Clinton Critiques Bush, Obama on Economy, Taxes
Voters are gearing up for presidential caucuses in Nevada, where the Democratic contest is fierce and tight. Polls suggest a close race between Barack Obama, John Edwards and Hillary Clinton in Saturday's voting.
The economy has been a big topic, with all the candidates proposing their own economic stimulus packages.
Sen. Hillary Clinton (D-NY) tells Robert Siegel that the Bush administration's stimulus plan will "shortchange 50 million Americans who most need the economic shot in the arm."
Clinton defines those 50 million people as lower-income senior citizens on fixed incomes and a disproportionate number of African-American and Hispanic families who are not paying taxes.
The Bush plan includes tax rebates, which would not benefit these groups.
Help for Borrowers
Clinton also believes that the government should intervene in the mortgage crisis. She proposes sending $30 billion in federal funds to the states to help them fight mortgage foreclosures.
"Certainly, there is enough blame to go around, from the big Wall Street banks that are now laying people off and taking these big write-downs, to people who may have bought more house or assumed more debt than they should have in the first place.
"But I think we have to recognize that the weakening housing market actually impacts everybody, it's not just those who got in over their head, it's the neighbors and the community who are going to have vacant homes in their midst and it's the communities that won't have the property tax base," Clinton says.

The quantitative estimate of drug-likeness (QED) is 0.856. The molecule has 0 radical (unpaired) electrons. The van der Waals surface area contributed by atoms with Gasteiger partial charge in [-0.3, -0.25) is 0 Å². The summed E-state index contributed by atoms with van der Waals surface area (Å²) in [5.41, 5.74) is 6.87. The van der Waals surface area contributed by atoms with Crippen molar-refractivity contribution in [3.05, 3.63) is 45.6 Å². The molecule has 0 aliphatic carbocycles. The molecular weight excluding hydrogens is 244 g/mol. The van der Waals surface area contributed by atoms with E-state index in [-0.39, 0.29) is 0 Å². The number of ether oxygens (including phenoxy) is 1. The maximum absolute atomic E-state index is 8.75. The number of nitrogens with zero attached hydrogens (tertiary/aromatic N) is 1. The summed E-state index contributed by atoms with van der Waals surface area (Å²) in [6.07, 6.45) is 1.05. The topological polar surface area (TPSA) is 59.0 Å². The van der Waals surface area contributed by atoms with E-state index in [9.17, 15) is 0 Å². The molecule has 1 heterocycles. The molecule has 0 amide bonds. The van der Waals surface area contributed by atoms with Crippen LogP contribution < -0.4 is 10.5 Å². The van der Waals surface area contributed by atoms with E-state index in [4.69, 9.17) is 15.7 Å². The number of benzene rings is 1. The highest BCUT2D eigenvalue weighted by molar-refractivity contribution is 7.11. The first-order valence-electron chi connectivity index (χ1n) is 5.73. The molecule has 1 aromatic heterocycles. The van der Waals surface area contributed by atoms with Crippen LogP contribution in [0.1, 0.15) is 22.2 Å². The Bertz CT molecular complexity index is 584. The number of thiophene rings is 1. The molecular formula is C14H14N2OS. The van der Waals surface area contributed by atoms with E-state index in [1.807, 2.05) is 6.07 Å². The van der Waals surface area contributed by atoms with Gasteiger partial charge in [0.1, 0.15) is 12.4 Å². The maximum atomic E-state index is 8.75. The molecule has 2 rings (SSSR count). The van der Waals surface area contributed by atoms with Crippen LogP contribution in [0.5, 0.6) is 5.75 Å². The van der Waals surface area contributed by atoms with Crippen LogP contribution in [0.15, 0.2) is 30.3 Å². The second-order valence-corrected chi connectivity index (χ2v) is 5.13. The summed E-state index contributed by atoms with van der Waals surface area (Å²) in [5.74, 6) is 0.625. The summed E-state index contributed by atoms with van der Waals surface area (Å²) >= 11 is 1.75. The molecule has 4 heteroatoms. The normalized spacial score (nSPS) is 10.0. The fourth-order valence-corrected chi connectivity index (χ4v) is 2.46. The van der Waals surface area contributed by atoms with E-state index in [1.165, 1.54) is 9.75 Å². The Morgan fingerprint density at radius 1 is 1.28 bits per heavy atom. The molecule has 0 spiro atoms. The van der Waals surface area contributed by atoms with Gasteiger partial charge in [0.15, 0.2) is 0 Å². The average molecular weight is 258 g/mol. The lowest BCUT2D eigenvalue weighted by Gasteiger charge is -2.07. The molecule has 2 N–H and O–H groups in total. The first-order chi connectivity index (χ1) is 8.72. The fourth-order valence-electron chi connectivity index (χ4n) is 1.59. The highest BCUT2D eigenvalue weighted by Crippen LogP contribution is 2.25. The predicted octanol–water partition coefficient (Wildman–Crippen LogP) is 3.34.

She says a moratorium on foreclosures for 90 days would be preferable to continuing to increase the interest rates. She also believes that freezing interest rates for five years would have a "stimulative effect" on the economy.
"There is a moral hazard [in intervening], but there's also a very severe moral and economic hazard from standing by and watching this further deteriorate," Clinton says.
The senator says many of the people suffering as a result of the subprime lending debacle were catapulted into higher interest rates for "trying to do the right thing" — by paying more than their monthly mortgage payment, and thus triggering a pre-payment penalty and higher interest rates.
"I think everybody has egg on their face, and everybody's going to have to give a little, but why should the brunt of this crisis fall on the back of people who thought they were doing the right thing?" she says.
'No Crisis in Social Security'
Clinton disagrees with her opponent Barack Obama on the issue of a cap on Social Security taxes. She says Obama has advocated lifting the cap from the current income level of $97,500 to incomes of $200,000 to $250,000.
It's a move she opposes: In high-wage areas, the bump to a cap of $200,000 would affect people who are "not rich," such as school superintendents and fire department lieutenants.
"I will not raise taxes on middle-class and working families. The payroll tax is a huge percent of the income of a lot of people," Clinton says.
"We don't have a crisis in Social Security. We have long-term challenges that I believe can be met with relatively minor adjustments, as long as they are progressive and not imposing further burdens on people who should not be asked to bear the brunt," she says.
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